Friday, August 17, 2012

Russian female punk band Pussy Riot found guilty of hooliganism over Putin protest at church site

CBS/AP

UPDATE: (Reuters) - A judge sentenced three members of Russian feminist punk band Pussy Riot to two years jail.

A Russian judge found three members of the provocative punk band Pussy Riot guilty of hooliganism on Friday, in one of the most closely watched cases in recent Russian history.

The judge said the three band members committed hooliganism driven by religious hatred and offending religious believers.

The three were arrested in March after a guerrilla performance in Moscow's main cathedral in February calling for the Virgin Mary to protect Russia against Vladimir Putin, who was elected to a new term as Russia's president a few days later.

They face a maximum seven years in prison. The sentence is to be handed down later Friday.

When they called the band Pussy Riot and began performing in-your-face protest-punk, they knew they'd draw some attention, CBS News correspondent Charlie D'Agata reports. That was the point.

But when they chose Moscow's main cathedral -- the most sacred site in the Russian Orthodox Church -- to bang out a flash protest song against Putin, Russian authorities decided it was time for a crackdown.

"We accept our ethical misdemeanor, but an ethical misdemeanor should not be a cause of criminal punishment," band member Nadezhda Tolokonnikova said through a translator before the verdict.

The case has attracted international attention as an emblem of Russia's intolerance of dissent. It also underlines the vast influence of the church. Although church and state are formally separate, the church identifies itself as the heart of Russian national identity and critics say its strength effectively makes it a quasi-state entity.

D'Agata reports the band's cause was taken up by artists and musicians around the globe who saw the case as part of Putin's wider attempts to crush the protest movement and free speech, including the Red Hot Chili Peppers and Paul McCartney, who posted a message to Twitter Thursday saying:

"I hope you can stay strong and believe that I and many others like me who believe in free speech will do everything in our power to support you and the idea of artistic freedom."

Madonna recently performed with the name of the band on her back.

"They have done something courageous," she said. "I think they have paid the price for this act, and I pray for their freedom."

The remaining members of the band have said whatever the outcome, women in Russia and beyond should grab a facemask, gather together and cause a riot of their own in support.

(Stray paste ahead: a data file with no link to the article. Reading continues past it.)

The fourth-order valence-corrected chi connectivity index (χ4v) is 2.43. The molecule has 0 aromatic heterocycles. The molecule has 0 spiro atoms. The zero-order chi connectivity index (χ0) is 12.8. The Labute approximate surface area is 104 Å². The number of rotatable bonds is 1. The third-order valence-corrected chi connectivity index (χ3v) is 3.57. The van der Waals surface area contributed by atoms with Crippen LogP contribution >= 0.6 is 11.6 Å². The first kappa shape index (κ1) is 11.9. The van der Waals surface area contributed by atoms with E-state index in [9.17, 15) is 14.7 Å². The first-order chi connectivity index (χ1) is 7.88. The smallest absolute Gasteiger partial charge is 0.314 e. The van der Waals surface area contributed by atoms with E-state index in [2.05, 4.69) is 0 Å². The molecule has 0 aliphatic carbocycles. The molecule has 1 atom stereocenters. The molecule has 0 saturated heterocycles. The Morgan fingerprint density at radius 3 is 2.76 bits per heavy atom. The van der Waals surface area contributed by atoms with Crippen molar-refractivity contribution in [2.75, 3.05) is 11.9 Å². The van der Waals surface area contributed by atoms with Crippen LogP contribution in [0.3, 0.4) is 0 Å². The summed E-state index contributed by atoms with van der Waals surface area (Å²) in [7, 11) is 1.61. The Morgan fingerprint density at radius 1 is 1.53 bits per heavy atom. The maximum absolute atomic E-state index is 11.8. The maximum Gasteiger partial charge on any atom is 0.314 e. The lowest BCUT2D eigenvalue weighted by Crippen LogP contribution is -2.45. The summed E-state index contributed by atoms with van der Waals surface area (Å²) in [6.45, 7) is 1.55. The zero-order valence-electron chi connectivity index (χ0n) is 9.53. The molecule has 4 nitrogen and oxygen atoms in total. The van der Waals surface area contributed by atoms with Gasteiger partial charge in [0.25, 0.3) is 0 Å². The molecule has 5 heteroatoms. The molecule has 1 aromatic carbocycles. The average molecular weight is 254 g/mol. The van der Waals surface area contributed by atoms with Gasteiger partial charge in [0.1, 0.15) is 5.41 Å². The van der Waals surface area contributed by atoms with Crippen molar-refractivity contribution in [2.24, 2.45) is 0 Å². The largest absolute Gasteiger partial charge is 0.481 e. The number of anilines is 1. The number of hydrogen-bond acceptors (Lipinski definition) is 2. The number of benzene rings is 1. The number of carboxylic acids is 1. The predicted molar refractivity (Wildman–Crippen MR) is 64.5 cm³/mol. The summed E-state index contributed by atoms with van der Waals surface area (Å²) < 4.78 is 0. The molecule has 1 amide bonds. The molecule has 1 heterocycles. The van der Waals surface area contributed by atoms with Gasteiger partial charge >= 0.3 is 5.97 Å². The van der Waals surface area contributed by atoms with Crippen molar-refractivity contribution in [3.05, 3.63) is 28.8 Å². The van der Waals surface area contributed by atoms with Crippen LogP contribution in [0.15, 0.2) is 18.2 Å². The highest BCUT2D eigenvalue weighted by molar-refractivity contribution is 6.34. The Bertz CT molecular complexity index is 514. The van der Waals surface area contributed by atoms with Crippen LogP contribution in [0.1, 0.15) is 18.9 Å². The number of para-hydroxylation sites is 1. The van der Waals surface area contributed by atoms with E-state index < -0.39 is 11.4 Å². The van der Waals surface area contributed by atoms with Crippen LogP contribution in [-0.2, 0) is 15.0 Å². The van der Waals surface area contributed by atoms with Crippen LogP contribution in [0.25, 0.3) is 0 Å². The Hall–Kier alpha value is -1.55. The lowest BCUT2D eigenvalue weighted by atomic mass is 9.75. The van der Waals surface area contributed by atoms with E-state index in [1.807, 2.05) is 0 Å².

Protests timed to just before the verdict or soon afterward were planned in more than three dozen cities worldwide.

In Moscow, police have already rounded up supporters of the band, including former world chess champion Garry Kasparov, and leftist opposition group leader Sergei Udaltsov. Hundreds had filled a narrow street where the court is located, chanting "Russia without Putin!" amid heavy police presence.

Prosecutors have asked for three-year sentences, down from the possible seven-year maximum and Putin himself has said he hopes the sentencing is not "too severe."

Before Friday's proceedings began, defense lawyer Nikolai Polozov said the women "hope for an acquittal but they are ready to continue to fight."

Even if the women are sentenced only to time already served, the case has already strongly clouded Russia's esteem overseas and stoked the resentment of opposition partisans who have turned out in a series of massive rallies since last winter.
The case comes in the wake of several recently passed laws cracking down on opposition, including one that raised the fine for taking part in an unauthorized demonstrations by 150 times to 300,000 rubles (about $9,000).

Another measure requires non-government organizations that both engage in vaguely defined political activity and receive funding from abroad to register as "foreign agents."

2 comments:

  1. To be fair, if satanists would come to a church in the US and disrupt the service, they can be convicted for criminal tresspassing and disorderly conduct. 2 years is, of course, too harsh punishment. In Russia, an administrative punishment (up to 15 days arrest and a fine) would be the most suitable for this punk group action. The kangaroo trial showed that the Russian court is a laughingstock. The injustice starts with the fact that the Cathedral is the property of city of Moscow, and not Orthodox church. The city of Moscow cannot restrict freedom of speech as stated in Russian constitution. Beyond that, the judge refused to accept relevant witnesses, evidences, which outraged lawyers even on the prosecution side. It is a shame.

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  2. The punishment seems excessive to the crime, and there is no doubt that Russia is an oppressive state...They take right decision to punish all three criminals..!!

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